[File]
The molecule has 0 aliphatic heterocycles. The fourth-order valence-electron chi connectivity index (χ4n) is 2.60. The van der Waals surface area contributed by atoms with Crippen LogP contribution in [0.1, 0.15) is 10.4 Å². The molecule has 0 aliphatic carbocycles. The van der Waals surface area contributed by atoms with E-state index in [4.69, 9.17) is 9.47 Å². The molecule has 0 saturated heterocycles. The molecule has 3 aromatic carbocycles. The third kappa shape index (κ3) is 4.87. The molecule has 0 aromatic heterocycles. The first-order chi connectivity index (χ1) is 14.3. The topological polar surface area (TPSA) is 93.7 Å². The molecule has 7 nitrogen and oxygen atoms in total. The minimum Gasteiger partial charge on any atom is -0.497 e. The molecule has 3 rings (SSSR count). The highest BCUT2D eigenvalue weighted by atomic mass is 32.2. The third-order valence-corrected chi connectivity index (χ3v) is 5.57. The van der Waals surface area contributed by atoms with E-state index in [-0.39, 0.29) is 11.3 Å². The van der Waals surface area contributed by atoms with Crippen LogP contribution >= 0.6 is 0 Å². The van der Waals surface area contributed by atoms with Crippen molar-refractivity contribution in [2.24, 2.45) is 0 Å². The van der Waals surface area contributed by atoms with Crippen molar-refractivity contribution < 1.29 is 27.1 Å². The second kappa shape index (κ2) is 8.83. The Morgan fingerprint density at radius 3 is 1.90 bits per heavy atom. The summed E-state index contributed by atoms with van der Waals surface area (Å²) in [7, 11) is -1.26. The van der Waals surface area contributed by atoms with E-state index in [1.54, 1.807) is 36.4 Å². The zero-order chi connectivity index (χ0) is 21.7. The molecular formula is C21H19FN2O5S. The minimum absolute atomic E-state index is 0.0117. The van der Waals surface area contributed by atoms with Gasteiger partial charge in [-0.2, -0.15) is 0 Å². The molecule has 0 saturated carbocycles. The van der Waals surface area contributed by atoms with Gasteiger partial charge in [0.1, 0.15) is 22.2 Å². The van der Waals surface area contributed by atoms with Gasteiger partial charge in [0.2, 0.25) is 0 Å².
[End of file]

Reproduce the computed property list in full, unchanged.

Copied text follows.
The molecule has 0 aliphatic heterocycles. The fourth-order valence-electron chi connectivity index (χ4n) is 2.60. The van der Waals surface area contributed by atoms with Crippen LogP contribution in [0.1, 0.15) is 10.4 Å². The molecule has 0 aliphatic carbocycles. The van der Waals surface area contributed by atoms with E-state index in [4.69, 9.17) is 9.47 Å². The molecule has 0 saturated heterocycles. The molecule has 3 aromatic carbocycles. The third kappa shape index (κ3) is 4.87. The molecule has 0 aromatic heterocycles. The first-order chi connectivity index (χ1) is 14.3. The topological polar surface area (TPSA) is 93.7 Å². The molecule has 7 nitrogen and oxygen atoms in total. The minimum Gasteiger partial charge on any atom is -0.497 e. The molecule has 3 rings (SSSR count). The highest BCUT2D eigenvalue weighted by atomic mass is 32.2. The third-order valence-corrected chi connectivity index (χ3v) is 5.57. The van der Waals surface area contributed by atoms with E-state index in [-0.39, 0.29) is 11.3 Å². The van der Waals surface area contributed by atoms with Crippen LogP contribution >= 0.6 is 0 Å². The van der Waals surface area contributed by atoms with Crippen molar-refractivity contribution in [2.24, 2.45) is 0 Å². The van der Waals surface area contributed by atoms with Crippen molar-refractivity contribution < 1.29 is 27.1 Å². The second kappa shape index (κ2) is 8.83. The Morgan fingerprint density at radius 3 is 1.90 bits per heavy atom. The summed E-state index contributed by atoms with van der Waals surface area (Å²) in [7, 11) is -1.26. The van der Waals surface area contributed by atoms with E-state index in [1.54, 1.807) is 36.4 Å². The zero-order chi connectivity index (χ0) is 21.7. The molecular formula is C21H19FN2O5S. The minimum absolute atomic E-state index is 0.0117. The van der Waals surface area contributed by atoms with Gasteiger partial charge in [-0.2, -0.15) is 0 Å². The molecule has 0 saturated carbocycles. The van der Waals surface area contributed by atoms with Gasteiger partial charge in [0.1, 0.15) is 22.2 Å². The van der Waals surface area contributed by atoms with Gasteiger partial charge in [0.2, 0.25) is 0 Å².